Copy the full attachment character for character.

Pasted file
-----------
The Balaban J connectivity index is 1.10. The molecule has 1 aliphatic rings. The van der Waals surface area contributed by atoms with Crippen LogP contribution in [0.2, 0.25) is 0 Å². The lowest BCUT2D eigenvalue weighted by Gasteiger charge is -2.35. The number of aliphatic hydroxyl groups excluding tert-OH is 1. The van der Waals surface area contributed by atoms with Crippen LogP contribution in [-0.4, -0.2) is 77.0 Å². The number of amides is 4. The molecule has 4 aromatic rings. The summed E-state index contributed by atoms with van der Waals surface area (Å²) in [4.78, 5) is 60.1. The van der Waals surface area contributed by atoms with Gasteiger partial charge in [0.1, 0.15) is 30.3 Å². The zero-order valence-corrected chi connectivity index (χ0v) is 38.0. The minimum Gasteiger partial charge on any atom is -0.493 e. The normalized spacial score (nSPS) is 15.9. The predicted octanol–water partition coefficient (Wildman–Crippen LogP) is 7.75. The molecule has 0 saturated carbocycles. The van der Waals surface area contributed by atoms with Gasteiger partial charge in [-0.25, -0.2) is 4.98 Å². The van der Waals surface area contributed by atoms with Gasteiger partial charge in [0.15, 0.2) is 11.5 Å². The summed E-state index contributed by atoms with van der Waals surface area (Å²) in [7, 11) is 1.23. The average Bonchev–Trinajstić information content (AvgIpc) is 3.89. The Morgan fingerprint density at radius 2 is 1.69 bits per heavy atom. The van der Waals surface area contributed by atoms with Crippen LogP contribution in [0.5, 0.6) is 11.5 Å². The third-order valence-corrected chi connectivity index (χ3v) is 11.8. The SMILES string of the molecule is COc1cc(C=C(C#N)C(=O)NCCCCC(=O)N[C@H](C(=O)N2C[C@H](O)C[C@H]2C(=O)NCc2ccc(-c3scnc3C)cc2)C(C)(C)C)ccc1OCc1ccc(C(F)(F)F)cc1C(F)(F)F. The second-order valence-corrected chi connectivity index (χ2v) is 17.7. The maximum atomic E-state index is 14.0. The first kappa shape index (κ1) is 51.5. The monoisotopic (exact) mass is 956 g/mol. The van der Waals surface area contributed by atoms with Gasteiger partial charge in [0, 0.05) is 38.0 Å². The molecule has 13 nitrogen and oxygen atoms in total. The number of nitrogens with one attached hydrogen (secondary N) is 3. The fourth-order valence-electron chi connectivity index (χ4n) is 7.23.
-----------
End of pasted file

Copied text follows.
The Balaban J connectivity index is 1.10. The molecule has 1 aliphatic rings. The van der Waals surface area contributed by atoms with Crippen LogP contribution in [0.2, 0.25) is 0 Å². The lowest BCUT2D eigenvalue weighted by Gasteiger charge is -2.35. The number of aliphatic hydroxyl groups excluding tert-OH is 1. The van der Waals surface area contributed by atoms with Crippen LogP contribution in [-0.4, -0.2) is 77.0 Å². The number of amides is 4. The molecule has 4 aromatic rings. The summed E-state index contributed by atoms with van der Waals surface area (Å²) in [4.78, 5) is 60.1. The van der Waals surface area contributed by atoms with Gasteiger partial charge in [0.1, 0.15) is 30.3 Å². The zero-order valence-corrected chi connectivity index (χ0v) is 38.0. The minimum Gasteiger partial charge on any atom is -0.493 e. The normalized spacial score (nSPS) is 15.9. The predicted octanol–water partition coefficient (Wildman–Crippen LogP) is 7.75. The molecule has 0 saturated carbocycles. The van der Waals surface area contributed by atoms with Gasteiger partial charge in [-0.25, -0.2) is 4.98 Å². The van der Waals surface area contributed by atoms with Gasteiger partial charge in [0.15, 0.2) is 11.5 Å². The summed E-state index contributed by atoms with van der Waals surface area (Å²) in [7, 11) is 1.23. The average Bonchev–Trinajstić information content (AvgIpc) is 3.89. The Morgan fingerprint density at radius 2 is 1.69 bits per heavy atom. The van der Waals surface area contributed by atoms with Crippen LogP contribution in [0.5, 0.6) is 11.5 Å². The third-order valence-corrected chi connectivity index (χ3v) is 11.8. The SMILES string of the molecule is COc1cc(C=C(C#N)C(=O)NCCCCC(=O)N[C@H](C(=O)N2C[C@H](O)C[C@H]2C(=O)NCc2ccc(-c3scnc3C)cc2)C(C)(C)C)ccc1OCc1ccc(C(F)(F)F)cc1C(F)(F)F. The second-order valence-corrected chi connectivity index (χ2v) is 17.7. The maximum atomic E-state index is 14.0. The first kappa shape index (κ1) is 51.5. The monoisotopic (exact) mass is 956 g/mol. The van der Waals surface area contributed by atoms with Gasteiger partial charge in [0, 0.05) is 38.0 Å². The molecule has 13 nitrogen and oxygen atoms in total. The number of nitrogens with one attached hydrogen (secondary N) is 3. The fourth-order valence-electron chi connectivity index (χ4n) is 7.23.